ball.position.x = game.currentScene.player.rect.x + 20;
            ball.position.y = game.currentScene.player.rect.y - 20;
            game.currentScene.balls.push_back(ball);
            game.extraBalls--;
        }
    }

Collisions

There are three types of collisions in the game.

Check ball against outer walls

There are no rendered outer walls in this game; so we just check to see if the ball is heading outside the window.

Special handling is required for the bottom part of the screen, since this will cause a life to be lost (and potentially end the game)

        if(ball.position.x + 0.5 * ball.radius > game.width || ball.position.x - 0.5 * ball.radius < 0) ball.direction.x *= -1;
        if(ball.position.y - 0.5 * ball.radius < 0) ball.direction.y *= -1;
        if(ball.position.y + 0.5 * ball.radius > game.height) {
            if(ballCount == 1) {
                if(game.lives == 1) game.state = GAMEOVER;
                game.lives -= 1;
                ball.direction.y *= -1;
                ball.position.y = game.currentScene.player.rect.y - 50;
                ball.position.x = game.currentScene.player.rect.x + 50;
            } else {
                game.currentScene.balls.erase(game.currentScene.balls.begin() + ballId);
                ballId--;
            }
        }

Check ball against bricks

Raylib has a collision function we can use called CheckCollisionCircleRec which does the heavy lifting. We run through all the bricks to check if there is a collision with any of them; and then we run through the collision list handling all collisions by changing the balls direction, adding the score and removing the brick.

        std::vector<int> collisionList;
        {
            int index = 0;
            for(auto brick : game.currentScene.bricks) {
                Rectangle rect;
                rect.x = brick.position.x;
                rect.y = brick.position.y;
                rect.width = brick.texture.width;
                rect.height = brick.texture.height;
                if(CheckCollisionCircleRec(ball.position, ball.radius, rect)) {
                    collisionList.push_back(index);
                    break;
                }
                index++;
            }
        }

        for(auto index : collisionList) {
            auto brick = game.currentScene.bricks[index];
            if(ball.position.y < brick.position.y) {
                ball.direction.y *= -1;
            } else if(ball.position.y > brick.position.y + brick.texture.height) {
                ball.direction.y *= -1;
            } else {
                ball.direction.x *= -1;
            }
            if(game.currentScene.bricks.size() < 20) {
                ball.speed += 10;
            }
            game.score += brick.score;
            game.currentScene.bricks.erase(game.currentScene.bricks.begin() + index);
        }

Check ball against player

The first naive version of this game only has the ball moving in 45 degree angles; which makes this test very simple.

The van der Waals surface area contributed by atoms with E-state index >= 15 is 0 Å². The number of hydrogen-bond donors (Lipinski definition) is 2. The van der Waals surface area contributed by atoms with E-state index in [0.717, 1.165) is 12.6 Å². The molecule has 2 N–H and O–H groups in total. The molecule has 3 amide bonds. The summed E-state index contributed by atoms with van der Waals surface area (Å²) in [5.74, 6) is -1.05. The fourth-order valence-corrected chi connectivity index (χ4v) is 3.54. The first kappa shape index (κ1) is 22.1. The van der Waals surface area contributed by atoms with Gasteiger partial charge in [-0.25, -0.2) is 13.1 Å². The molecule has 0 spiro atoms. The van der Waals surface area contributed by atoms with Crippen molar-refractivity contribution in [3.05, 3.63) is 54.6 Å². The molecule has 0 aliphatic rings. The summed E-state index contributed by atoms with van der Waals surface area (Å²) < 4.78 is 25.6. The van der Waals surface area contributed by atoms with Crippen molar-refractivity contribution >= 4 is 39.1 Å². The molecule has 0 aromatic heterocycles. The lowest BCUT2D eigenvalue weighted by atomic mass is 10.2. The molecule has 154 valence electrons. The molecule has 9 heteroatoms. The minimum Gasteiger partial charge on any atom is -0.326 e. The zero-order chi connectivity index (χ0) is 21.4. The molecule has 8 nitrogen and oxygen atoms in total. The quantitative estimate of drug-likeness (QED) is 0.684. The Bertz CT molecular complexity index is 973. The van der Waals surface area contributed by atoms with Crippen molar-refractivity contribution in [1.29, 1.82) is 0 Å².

if(CheckCollisionCircleRec(ball.position, ball.radius, game.currentScene.player.rect)) {
            ball.direction.y *= -1;
        }

Drawing

The draw function is relatively simple. BeginDrawing and EndDrawing are functions Raylib requires you to call before and after drawing. ClearBackground is called before any drawing commands, and the switch statement is there to only draw the parts of the app, that matches the state the game is in.

This also means that we draw every single element to screen for every frame of the game.

void draw(Game game) {
    BeginDrawing();
    ClearBackground(RAYWHITE);

    drawGameUI(game);

    switch(game.state)
    {
        case START  : drawStartScreen(game);   break;
        case PLAYING: drawScene(game); break;
        case NEXTSCENE: drawScene(game); break;
        case GAMEOVER : drawGameOver(game);  break;
    }

    EndDrawing();
}

Drawing UI

UI Elements like score, lives and extra balls are really just text. Drawing them is dead easy with Raylibs DrawText function.

    std::string score = "Score: " + std::to_string(game.score);
    DrawText(score.c_str(), 20, 20, 20, BLACK);

    std::string lives = "Lives: " + std::to_string(game.lives);
    DrawText(lives.c_str(), 520, 20, 20, BLACK);

    std::string balls = "Extra Balls: " + std::to_string(game.extraBalls);
    DrawText(balls.c_str(), 720, 20, 20, BLACK);

Drawing Player Bat

The player bat is really just a rectangle with a position, size and a color.

    DrawRectangle(scene.player.rect.x, scene.player.rect.y, scene.player.rect.width, scene.player.rect.height, BLACK);

Drawing Ball

The balls are all just circles with a color.

    for(auto ball : scene.balls) {
        DrawCircle(ball.position.x, ball.position.y, ball.radius, RED);
    }

Drawing Bricks

The bricks are drawn using textures (meanig they have an image, instead of just a color).

    for(auto brick : scene.bricks) {
        DrawTexture(brick.texture, brick.position.x, brick.position.y, WHITE);
    }